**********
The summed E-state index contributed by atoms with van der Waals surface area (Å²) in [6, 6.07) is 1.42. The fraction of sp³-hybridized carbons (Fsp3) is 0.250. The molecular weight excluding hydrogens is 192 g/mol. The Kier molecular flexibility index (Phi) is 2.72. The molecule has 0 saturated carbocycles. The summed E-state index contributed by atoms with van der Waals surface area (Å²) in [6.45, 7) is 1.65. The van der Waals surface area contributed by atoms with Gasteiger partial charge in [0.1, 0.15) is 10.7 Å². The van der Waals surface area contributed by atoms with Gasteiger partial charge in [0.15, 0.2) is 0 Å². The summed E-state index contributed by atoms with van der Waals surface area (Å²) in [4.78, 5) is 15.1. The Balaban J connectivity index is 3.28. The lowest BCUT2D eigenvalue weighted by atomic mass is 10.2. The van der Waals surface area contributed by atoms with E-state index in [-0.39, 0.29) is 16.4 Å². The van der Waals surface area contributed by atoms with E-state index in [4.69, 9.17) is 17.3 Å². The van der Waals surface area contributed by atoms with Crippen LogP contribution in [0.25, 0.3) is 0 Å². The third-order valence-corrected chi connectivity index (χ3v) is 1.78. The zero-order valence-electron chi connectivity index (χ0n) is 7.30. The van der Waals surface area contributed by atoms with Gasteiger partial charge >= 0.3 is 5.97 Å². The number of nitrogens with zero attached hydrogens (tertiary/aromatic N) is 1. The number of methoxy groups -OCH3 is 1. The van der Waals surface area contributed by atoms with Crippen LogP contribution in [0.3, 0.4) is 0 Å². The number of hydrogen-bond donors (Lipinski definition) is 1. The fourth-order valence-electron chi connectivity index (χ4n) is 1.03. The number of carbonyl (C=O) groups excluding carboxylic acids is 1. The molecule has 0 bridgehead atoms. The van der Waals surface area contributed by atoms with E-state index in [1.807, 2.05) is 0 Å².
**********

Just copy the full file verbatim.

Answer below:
The summed E-state index contributed by atoms with van der Waals surface area (Å²) in [6, 6.07) is 1.42. The fraction of sp³-hybridized carbons (Fsp3) is 0.250. The molecular weight excluding hydrogens is 192 g/mol. The Kier molecular flexibility index (Phi) is 2.72. The molecule has 0 saturated carbocycles. The summed E-state index contributed by atoms with van der Waals surface area (Å²) in [6.45, 7) is 1.65. The van der Waals surface area contributed by atoms with Gasteiger partial charge in [0.1, 0.15) is 10.7 Å². The van der Waals surface area contributed by atoms with Gasteiger partial charge in [0.15, 0.2) is 0 Å². The summed E-state index contributed by atoms with van der Waals surface area (Å²) in [4.78, 5) is 15.1. The Balaban J connectivity index is 3.28. The lowest BCUT2D eigenvalue weighted by atomic mass is 10.2. The van der Waals surface area contributed by atoms with E-state index in [-0.39, 0.29) is 16.4 Å². The van der Waals surface area contributed by atoms with E-state index in [4.69, 9.17) is 17.3 Å². The van der Waals surface area contributed by atoms with Crippen LogP contribution in [0.25, 0.3) is 0 Å². The third-order valence-corrected chi connectivity index (χ3v) is 1.78. The zero-order valence-electron chi connectivity index (χ0n) is 7.30. The van der Waals surface area contributed by atoms with Gasteiger partial charge >= 0.3 is 5.97 Å². The number of nitrogens with zero attached hydrogens (tertiary/aromatic N) is 1. The number of methoxy groups -OCH3 is 1. The van der Waals surface area contributed by atoms with Crippen LogP contribution in [0.3, 0.4) is 0 Å². The number of hydrogen-bond donors (Lipinski definition) is 1. The fourth-order valence-electron chi connectivity index (χ4n) is 1.03. The number of carbonyl (C=O) groups excluding carboxylic acids is 1. The molecule has 0 bridgehead atoms. The van der Waals surface area contributed by atoms with E-state index in [1.807, 2.05) is 0 Å².